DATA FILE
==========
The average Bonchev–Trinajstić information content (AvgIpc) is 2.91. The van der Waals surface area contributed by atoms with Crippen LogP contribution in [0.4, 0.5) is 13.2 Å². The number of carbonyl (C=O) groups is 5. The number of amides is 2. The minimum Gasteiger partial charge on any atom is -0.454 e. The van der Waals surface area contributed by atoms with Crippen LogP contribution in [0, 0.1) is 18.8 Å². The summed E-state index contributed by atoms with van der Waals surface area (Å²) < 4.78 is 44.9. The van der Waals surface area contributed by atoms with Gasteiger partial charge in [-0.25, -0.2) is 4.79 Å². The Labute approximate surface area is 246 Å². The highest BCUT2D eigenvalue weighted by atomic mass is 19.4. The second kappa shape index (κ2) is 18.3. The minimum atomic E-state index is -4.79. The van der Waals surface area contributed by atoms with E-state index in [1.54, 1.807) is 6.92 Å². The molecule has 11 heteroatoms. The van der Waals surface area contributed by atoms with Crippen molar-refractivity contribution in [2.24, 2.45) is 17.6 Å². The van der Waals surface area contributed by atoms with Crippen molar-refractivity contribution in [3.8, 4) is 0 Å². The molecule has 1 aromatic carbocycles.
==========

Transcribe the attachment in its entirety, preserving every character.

The average Bonchev–Trinajstić information content (AvgIpc) is 2.91. The van der Waals surface area contributed by atoms with Crippen LogP contribution in [0.4, 0.5) is 13.2 Å². The number of carbonyl (C=O) groups is 5. The number of amides is 2. The minimum Gasteiger partial charge on any atom is -0.454 e. The van der Waals surface area contributed by atoms with Crippen LogP contribution in [0, 0.1) is 18.8 Å². The summed E-state index contributed by atoms with van der Waals surface area (Å²) < 4.78 is 44.9. The van der Waals surface area contributed by atoms with Gasteiger partial charge in [-0.25, -0.2) is 4.79 Å². The Labute approximate surface area is 246 Å². The highest BCUT2D eigenvalue weighted by atomic mass is 19.4. The second kappa shape index (κ2) is 18.3. The minimum atomic E-state index is -4.79. The van der Waals surface area contributed by atoms with E-state index in [1.54, 1.807) is 6.92 Å². The molecule has 11 heteroatoms. The van der Waals surface area contributed by atoms with Crippen molar-refractivity contribution in [2.24, 2.45) is 17.6 Å². The van der Waals surface area contributed by atoms with Crippen molar-refractivity contribution in [3.8, 4) is 0 Å². The molecule has 1 aromatic carbocycles.